Spring House Brewing Company
No matter how good a beer is, it is always better when enjoyed with friends. Beer is the ultimate social beverage, and brewing should be a social experience as well—where there is beer, inevitably, people will follow.
Perhaps few people understand this concept as well as those in Lancaster, Pa., a small city that’s bursting with a strong sense of community and a burgeoning beer scene, where breweries like Spring House Brewing Company can flourish amongst its peers.
In 2006, when Matt Keasey opened the doors to the Spring House brewery—which is located in the barn on his property outside the city limits—he learned a valuable lesson about just how magnetic beer can be.
“Down at the brewery, I actually had a tasting room going, and my house was just getting swamped with cars and people,” Keasey says. “I couldn’t really control it. My property was getting to be too overwhelmed. The brewery has a typical driveway with an oversized parking area. It was getting so packed with people coming down with tastings, that’s what made me decide to open up the brewpub a few miles away. The location wasn’t set up for that many people coming in and out.”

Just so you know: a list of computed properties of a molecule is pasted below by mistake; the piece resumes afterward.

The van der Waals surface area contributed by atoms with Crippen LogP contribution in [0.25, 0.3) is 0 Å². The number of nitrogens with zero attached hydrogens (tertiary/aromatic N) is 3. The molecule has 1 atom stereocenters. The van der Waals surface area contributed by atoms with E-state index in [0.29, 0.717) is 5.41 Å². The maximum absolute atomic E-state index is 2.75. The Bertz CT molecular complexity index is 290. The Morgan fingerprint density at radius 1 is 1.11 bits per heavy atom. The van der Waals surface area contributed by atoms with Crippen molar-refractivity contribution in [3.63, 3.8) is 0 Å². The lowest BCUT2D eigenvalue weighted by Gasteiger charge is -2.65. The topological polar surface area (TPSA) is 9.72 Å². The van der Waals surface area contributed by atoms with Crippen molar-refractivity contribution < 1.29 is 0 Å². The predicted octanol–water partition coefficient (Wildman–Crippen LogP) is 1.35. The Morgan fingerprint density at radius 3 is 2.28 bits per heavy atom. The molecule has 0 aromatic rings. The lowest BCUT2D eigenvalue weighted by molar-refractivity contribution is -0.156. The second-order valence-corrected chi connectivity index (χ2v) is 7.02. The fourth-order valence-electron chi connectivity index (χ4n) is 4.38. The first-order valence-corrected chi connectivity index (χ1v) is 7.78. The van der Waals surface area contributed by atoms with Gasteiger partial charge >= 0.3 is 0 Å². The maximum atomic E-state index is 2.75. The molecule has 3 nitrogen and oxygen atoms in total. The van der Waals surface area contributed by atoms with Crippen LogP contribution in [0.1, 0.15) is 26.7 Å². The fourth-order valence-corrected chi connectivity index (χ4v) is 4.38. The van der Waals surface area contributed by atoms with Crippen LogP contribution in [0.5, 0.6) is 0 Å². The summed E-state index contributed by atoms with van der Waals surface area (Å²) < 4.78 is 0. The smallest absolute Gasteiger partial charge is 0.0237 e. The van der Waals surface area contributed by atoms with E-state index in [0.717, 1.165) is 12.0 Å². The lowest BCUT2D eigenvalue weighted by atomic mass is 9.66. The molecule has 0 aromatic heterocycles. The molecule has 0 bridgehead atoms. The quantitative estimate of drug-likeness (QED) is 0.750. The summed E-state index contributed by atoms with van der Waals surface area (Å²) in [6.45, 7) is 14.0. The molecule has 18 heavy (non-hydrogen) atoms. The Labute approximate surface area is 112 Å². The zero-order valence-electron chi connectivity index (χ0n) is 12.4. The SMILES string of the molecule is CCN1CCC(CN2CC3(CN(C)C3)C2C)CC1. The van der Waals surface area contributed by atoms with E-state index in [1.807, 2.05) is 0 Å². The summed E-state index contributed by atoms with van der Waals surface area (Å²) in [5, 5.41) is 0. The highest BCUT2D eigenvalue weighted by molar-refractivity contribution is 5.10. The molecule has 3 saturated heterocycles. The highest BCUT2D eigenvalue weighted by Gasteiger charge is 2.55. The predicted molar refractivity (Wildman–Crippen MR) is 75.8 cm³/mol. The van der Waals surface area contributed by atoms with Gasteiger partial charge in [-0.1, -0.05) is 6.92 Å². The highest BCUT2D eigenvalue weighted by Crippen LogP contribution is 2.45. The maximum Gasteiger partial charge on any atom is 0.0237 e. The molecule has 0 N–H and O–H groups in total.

Congested traffic at your brewery—whether it’s on your own property or not—would be classified by most people as one of those good problems. Still, it was a problem. So, Keasey decided to divert the traffic away from his property by opening a brewpub within Lancaster in February 2011.
Although the 1-barrel system located on the premises is more for experimentation than anything else, it allows Keasey to sell Spring House beer on site and join a vibrant community of brewers and beer drinkers who were eager to welcome a new face in the crowd.
“It is a really good beer scene. Our brewpub is packed nonstop,” says Keasey, talking to BA on his cellphone over the din of customers that could be heard in the background despite the fact that he was outside the building and it was the middle of the afternoon on a Thursday. “There’s probably about 10 good beer bars and two other breweries within walking distance from here. I think Lancaster County has maybe eight to 10 breweries located in it. For the part of Pennsylvania where we’re at, that’s a lot of breweries.”
“I Hated My Job”
Keasey’s interest in beer was nurtured in the same way as so many other modern brewers. He began as a homebrewer, but it didn’t take him long to figure out that he would rather spend his days shoveling grain out of a mash tun than waste hour after mind-numbing hour at his day job.